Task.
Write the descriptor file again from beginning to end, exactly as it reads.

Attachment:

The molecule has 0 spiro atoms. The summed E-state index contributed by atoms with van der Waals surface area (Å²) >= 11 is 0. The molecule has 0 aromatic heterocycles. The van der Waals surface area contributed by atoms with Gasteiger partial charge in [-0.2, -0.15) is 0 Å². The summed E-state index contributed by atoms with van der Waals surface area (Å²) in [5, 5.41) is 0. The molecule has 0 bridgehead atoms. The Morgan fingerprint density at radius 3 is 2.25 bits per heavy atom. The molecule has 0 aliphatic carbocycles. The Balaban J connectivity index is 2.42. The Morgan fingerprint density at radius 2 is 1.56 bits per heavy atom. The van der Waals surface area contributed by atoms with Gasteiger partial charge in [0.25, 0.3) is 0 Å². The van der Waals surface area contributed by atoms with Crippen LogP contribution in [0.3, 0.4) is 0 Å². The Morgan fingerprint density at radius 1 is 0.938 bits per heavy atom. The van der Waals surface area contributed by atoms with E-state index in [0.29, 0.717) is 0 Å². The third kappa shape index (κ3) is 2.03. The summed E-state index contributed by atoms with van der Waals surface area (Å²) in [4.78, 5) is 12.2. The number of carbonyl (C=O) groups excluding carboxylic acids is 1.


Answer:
The molecule has 0 spiro atoms. The summed E-state index contributed by atoms with van der Waals surface area (Å²) >= 11 is 0. The molecule has 0 aromatic heterocycles. The van der Waals surface area contributed by atoms with Gasteiger partial charge in [-0.2, -0.15) is 0 Å². The summed E-state index contributed by atoms with van der Waals surface area (Å²) in [5, 5.41) is 0. The molecule has 0 bridgehead atoms. The Morgan fingerprint density at radius 3 is 2.25 bits per heavy atom. The molecule has 0 aliphatic carbocycles. The Balaban J connectivity index is 2.42. The Morgan fingerprint density at radius 2 is 1.56 bits per heavy atom. The van der Waals surface area contributed by atoms with Gasteiger partial charge in [0.25, 0.3) is 0 Å². The van der Waals surface area contributed by atoms with Crippen LogP contribution in [0.3, 0.4) is 0 Å². The Morgan fingerprint density at radius 1 is 0.938 bits per heavy atom. The van der Waals surface area contributed by atoms with E-state index in [0.29, 0.717) is 0 Å². The third kappa shape index (κ3) is 2.03. The summed E-state index contributed by atoms with van der Waals surface area (Å²) in [4.78, 5) is 12.2. The number of carbonyl (C=O) groups excluding carboxylic acids is 1.